Wednesday, December 7, 2011

How is a Definition Different from an Explanation? (Part 2)

In Part I of this series (, we explored explanation defined as "bringing a mind to an understanding of a topic".  

There is, however, another form of explanation, of which Aristotle said "We believe ourselves to know a thing when we are acquainted with its cause" (Posterior Analytics, II C. II para 1).

One way to provide this kind of explanation is by arguing from the cause to the effect.  Traditionally this involved using syllogisms where the cause was in the major premiss and the effect was in the conclusion.  E.g. All ellipses show a pattern of positions X; the orbit of Mars shows a pattern of positions X; therefore the orbit of Mars is an ellipse.

This form of explanation is very satifying, and it might seem natural to try to incorporate it into definitions.  However, there are reasons not to do so.  First, the above form requires putting the concept to be defined into propositions, and then putting the propositions into a syllogism (an argument).  And then putting all of that into the definition.  But if all this is part of the definition, and the definition is supposed to substitute for the term being defined, we would seem to end up with an infinite regression.  Of course, this is always a danger when the term to be defined is in the definition, but having an argument in the definition seems to assure this as the term has to be included in the argument.  At least it seems that way to me - although I cannot find any description of my opinion in the literature, and I will willingly defer to others who can prove me wrong.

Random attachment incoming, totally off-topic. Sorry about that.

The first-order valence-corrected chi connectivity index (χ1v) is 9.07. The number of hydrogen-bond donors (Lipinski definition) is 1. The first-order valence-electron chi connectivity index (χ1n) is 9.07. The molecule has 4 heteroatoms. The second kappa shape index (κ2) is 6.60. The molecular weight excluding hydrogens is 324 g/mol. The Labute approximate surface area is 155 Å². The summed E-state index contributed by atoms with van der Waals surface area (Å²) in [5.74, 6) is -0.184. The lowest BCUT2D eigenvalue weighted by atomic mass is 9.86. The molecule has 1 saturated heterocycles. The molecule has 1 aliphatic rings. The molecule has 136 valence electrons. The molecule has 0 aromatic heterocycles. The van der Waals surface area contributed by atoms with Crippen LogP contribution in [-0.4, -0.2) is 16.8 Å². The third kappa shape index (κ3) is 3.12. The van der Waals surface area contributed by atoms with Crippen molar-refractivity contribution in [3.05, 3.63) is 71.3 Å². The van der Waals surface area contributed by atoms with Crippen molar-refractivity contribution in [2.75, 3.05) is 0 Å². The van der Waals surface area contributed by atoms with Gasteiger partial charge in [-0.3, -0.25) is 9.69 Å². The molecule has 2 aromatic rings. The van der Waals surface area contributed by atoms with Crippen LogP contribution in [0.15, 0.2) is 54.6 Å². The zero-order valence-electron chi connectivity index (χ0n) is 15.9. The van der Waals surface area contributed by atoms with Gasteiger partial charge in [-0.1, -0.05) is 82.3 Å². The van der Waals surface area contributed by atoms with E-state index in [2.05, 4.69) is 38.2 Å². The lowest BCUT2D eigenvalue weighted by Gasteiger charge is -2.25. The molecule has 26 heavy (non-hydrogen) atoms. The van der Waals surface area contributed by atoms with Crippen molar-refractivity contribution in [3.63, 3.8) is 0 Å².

Secondly, putting argument into a definition exposes the definition to much greater chance of error.  The propositions may be false, and the argumentation may be invalid.  And why would we put the concept into propositions and arguments before we have a completed definition - surely that is jumping the gun.

My provisional conclusion, therefore, is that causal explanations should not be placed in definitions.  

BUT, there is another consideration.  In modern enterprises, definitions are containers as well as content.  If an explanation has to be provided, and there is nowhere else to put it, then it should be put into the definition (as container, not content).  The distinction between container and content is not found (at least by me) in traditional logic.  Yet it is a most important consideration.  I suppose we need another blog on definition as container vs. content.

If we are forced to put a causal explanation in the definition (container) then at least get the concept defined fully (content) before any explanation is provided, so the explanation is not part of the true definition (content).

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